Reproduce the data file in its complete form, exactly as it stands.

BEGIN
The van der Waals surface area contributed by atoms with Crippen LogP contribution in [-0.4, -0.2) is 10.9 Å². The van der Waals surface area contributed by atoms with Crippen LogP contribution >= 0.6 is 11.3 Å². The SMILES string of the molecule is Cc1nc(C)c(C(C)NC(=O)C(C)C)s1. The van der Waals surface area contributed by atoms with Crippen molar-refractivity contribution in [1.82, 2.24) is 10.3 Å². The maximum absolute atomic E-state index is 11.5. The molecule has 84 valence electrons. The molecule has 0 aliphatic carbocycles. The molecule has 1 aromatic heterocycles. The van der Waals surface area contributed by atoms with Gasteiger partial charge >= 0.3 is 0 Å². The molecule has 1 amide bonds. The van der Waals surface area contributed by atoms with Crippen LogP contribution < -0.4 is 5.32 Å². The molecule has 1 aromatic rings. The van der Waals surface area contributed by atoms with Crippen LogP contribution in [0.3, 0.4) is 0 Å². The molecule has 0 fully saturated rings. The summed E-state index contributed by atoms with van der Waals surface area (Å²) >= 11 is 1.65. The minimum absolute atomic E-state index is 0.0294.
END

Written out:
The van der Waals surface area contributed by atoms with Crippen LogP contribution in [-0.4, -0.2) is 10.9 Å². The van der Waals surface area contributed by atoms with Crippen LogP contribution >= 0.6 is 11.3 Å². The SMILES string of the molecule is Cc1nc(C)c(C(C)NC(=O)C(C)C)s1. The van der Waals surface area contributed by atoms with Crippen molar-refractivity contribution in [1.82, 2.24) is 10.3 Å². The maximum absolute atomic E-state index is 11.5. The molecule has 84 valence electrons. The molecule has 0 aliphatic carbocycles. The molecule has 1 aromatic heterocycles. The van der Waals surface area contributed by atoms with Gasteiger partial charge >= 0.3 is 0 Å². The molecule has 1 amide bonds. The van der Waals surface area contributed by atoms with Crippen LogP contribution < -0.4 is 5.32 Å². The molecule has 1 aromatic rings. The van der Waals surface area contributed by atoms with Crippen LogP contribution in [0.3, 0.4) is 0 Å². The molecule has 0 fully saturated rings. The summed E-state index contributed by atoms with van der Waals surface area (Å²) >= 11 is 1.65. The minimum absolute atomic E-state index is 0.0294.